• Kristina Clode

'Extraordinary' Sedlescombe School Sensory Garden Double Win at Society of Garden Designer's Awards!

Updated: Nov 25


Photo: Abigail Rex


I am thrilled to say that Sedlescombe School Sensory Garden has been honoured with two awards at the Society of Garden Designer's 2021 Awards; the prestigious 'Judges' Award' and 'The Design for the Environment Award'. In addition the garden was shortlisted for the 'Healing, Learning & Community Garden' and 'Planting Design' Awards. A true community effort, the garden was designed and built by me for free in 2017, together with help from volunteers, and I still continue to maintain it for free. The garden was opened by Fergus Garrett, Head Gardener of Great Dixter in December 2018. It's an amazing result for a school garden with a budget of just £5000 and it is truly wonderful that the Society of Garden Designers have chosen to honour it in this way.


At a glittering ceremony at The Landmark Hotel in London on Friday 15th October, Head Judge Richard Sneesby made a very moving speech about the garden, describing it as 'extraordinary', as well as 'generous, beautiful, stimulating, creative, all the things that you want a garden to be'. He went on to say 'it possibly sets a new high bar for school grounds in the future' and that if it went on to inspire other school gardens and proper funding for them 'it might be the most important Judges' Award we've given in the last 10 years'. Click play to watch Judges' Award speech:





You can read the speech in full below. It brought tears to my eyes and I am so incredibly proud of what Kristina Clode Garden Design, Sedlescombe School and all the volunteers who helped build the garden have achieved.  


All the SGD Award winners are also featured on the Homes and Gardens Website.


Here is what the Judges said:


Design for the Environment Award:

An absolutely delightful garden that is sustainable in its widest senses. Not only in terms of the use of materials and well-chosen planting, but also in terms of its longevity. The designer has created a garden which can easily be maintained by its users, who may have limited time and skills for gardening, and which provides an exceptional learning environment to teach children about the environment


Judges' Award:

Over the past 10 years we have used the Judges Award to celebrate design communication, community design, an exquisite Garden Jewel, artistic composition, and the work of Cityscapes to name a few. We hope that these awards have encouraged the winners to continue with their work in these areas and that the profession has paid attention to the projects and maybe has triggered changes in their own practice to achieve the same goals.


The award this year deserves all of our attention.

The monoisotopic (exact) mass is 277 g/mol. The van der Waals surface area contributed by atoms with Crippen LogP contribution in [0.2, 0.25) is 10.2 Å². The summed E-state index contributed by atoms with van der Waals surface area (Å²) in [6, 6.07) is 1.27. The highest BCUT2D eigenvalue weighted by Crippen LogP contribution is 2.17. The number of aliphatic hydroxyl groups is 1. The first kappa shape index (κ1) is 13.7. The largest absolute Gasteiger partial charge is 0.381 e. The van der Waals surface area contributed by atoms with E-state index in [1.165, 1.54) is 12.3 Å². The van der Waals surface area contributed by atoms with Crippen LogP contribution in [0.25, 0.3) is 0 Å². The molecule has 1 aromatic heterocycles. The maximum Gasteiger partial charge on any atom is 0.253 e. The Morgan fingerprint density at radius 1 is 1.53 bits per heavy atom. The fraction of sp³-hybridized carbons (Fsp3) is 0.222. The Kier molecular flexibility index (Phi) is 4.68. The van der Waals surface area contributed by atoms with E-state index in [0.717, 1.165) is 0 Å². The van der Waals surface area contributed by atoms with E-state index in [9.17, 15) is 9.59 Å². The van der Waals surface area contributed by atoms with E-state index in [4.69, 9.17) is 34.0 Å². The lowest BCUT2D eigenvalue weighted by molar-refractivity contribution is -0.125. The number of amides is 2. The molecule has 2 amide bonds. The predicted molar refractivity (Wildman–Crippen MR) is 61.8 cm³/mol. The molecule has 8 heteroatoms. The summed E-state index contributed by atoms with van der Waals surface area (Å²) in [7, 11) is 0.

There are currently 32,000 schools in the UK of which nearly 21,000 are primary schools. 3,000 are nurseries or early-learning and just over 4,000 are secondary schools. Some have grasped the opportunity to change their grounds and to use their outdoor space to teach children about the environment – but not many.


Our Judges Award winner has.


It has been designed for children and staff to use on a daily basis and year round; encouraging wildlife, social interaction, learning and reflecting the seasons. The garden is never watered and requires very little maintenance. It has areas designed for special educational needs. It was built almost entirely by volunteers. This project cost just £23/m².


These projects are all too easy to side-step. They are time-consuming, often requiring work at weekends and evening meetings. Very often there are minimal even no fees attached to these kind of projects. And so to get involved in these projects becomes a sort of act of love, but the payback can be really life affirming.


So the sensory garden at Sedlescombe Primary School we felt was actually extraordinary. It's generous, beautiful, stimulating, creative, all the things that you want a garden to be, and it possibly sets a new high bar for school grounds in the future. And we really want to encourage everyone to pay close attention to this project, and in particular its approach.


We hope to see our profession referencing Sedlescombe Primary School in the future discussions about school grounds. So not only does this illustrate what can be done with a tiny budget and the generosity of people's time, most importantly it's really good design. And money follows good design.


We can't change 21,000 primary schools with goodwill and volunteers and people giving up weekends and evenings. So this kind of project we hope is a precedent, we hope that funding bodies will increasingly realise the critical role that these projects bring to early years development, and society as a whole, and that money, and I mean proper money, that pays fees and pays all of our suppliers and everyone to do this, follows these projects.


If it does this might be the most important Judges' Award we've given in the last 10 years.


So we have extremely great pleasure in giving the Judges' Award to Kristina Clode for Sedlescombe Primary School Sensory Garden.







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